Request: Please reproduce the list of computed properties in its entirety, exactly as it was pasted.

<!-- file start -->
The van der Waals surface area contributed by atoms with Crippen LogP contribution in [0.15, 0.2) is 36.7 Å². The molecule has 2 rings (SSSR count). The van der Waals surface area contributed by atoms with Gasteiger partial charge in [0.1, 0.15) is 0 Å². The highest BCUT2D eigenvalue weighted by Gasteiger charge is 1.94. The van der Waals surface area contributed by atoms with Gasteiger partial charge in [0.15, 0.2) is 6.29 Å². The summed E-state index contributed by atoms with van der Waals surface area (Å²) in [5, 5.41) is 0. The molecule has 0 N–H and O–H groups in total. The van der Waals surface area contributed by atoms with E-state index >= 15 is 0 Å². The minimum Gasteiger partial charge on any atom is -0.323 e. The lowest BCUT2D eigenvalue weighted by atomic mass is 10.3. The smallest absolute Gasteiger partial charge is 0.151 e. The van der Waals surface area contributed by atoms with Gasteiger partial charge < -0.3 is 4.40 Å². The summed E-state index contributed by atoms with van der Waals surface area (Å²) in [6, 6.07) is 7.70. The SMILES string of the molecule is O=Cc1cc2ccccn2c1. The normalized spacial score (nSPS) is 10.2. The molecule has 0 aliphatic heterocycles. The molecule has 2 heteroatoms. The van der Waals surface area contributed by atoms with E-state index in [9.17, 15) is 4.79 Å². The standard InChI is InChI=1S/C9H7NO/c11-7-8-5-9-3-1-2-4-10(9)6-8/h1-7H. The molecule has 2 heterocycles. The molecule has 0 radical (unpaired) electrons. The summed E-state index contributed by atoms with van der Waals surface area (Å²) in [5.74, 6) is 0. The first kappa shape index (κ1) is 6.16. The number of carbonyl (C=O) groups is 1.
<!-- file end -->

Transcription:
The van der Waals surface area contributed by atoms with Crippen LogP contribution in [0.15, 0.2) is 36.7 Å². The molecule has 2 rings (SSSR count). The van der Waals surface area contributed by atoms with Gasteiger partial charge in [0.1, 0.15) is 0 Å². The highest BCUT2D eigenvalue weighted by Gasteiger charge is 1.94. The van der Waals surface area contributed by atoms with Gasteiger partial charge in [0.15, 0.2) is 6.29 Å². The summed E-state index contributed by atoms with van der Waals surface area (Å²) in [5, 5.41) is 0. The molecule has 0 N–H and O–H groups in total. The van der Waals surface area contributed by atoms with E-state index >= 15 is 0 Å². The minimum Gasteiger partial charge on any atom is -0.323 e. The lowest BCUT2D eigenvalue weighted by atomic mass is 10.3. The smallest absolute Gasteiger partial charge is 0.151 e. The van der Waals surface area contributed by atoms with Gasteiger partial charge < -0.3 is 4.40 Å². The summed E-state index contributed by atoms with van der Waals surface area (Å²) in [6, 6.07) is 7.70. The SMILES string of the molecule is O=Cc1cc2ccccn2c1. The normalized spacial score (nSPS) is 10.2. The molecule has 0 aliphatic heterocycles. The molecule has 2 heteroatoms. The van der Waals surface area contributed by atoms with E-state index in [9.17, 15) is 4.79 Å². The standard InChI is InChI=1S/C9H7NO/c11-7-8-5-9-3-1-2-4-10(9)6-8/h1-7H. The molecule has 2 heterocycles. The molecule has 0 radical (unpaired) electrons. The summed E-state index contributed by atoms with van der Waals surface area (Å²) in [5.74, 6) is 0. The first kappa shape index (κ1) is 6.16. The number of carbonyl (C=O) groups is 1.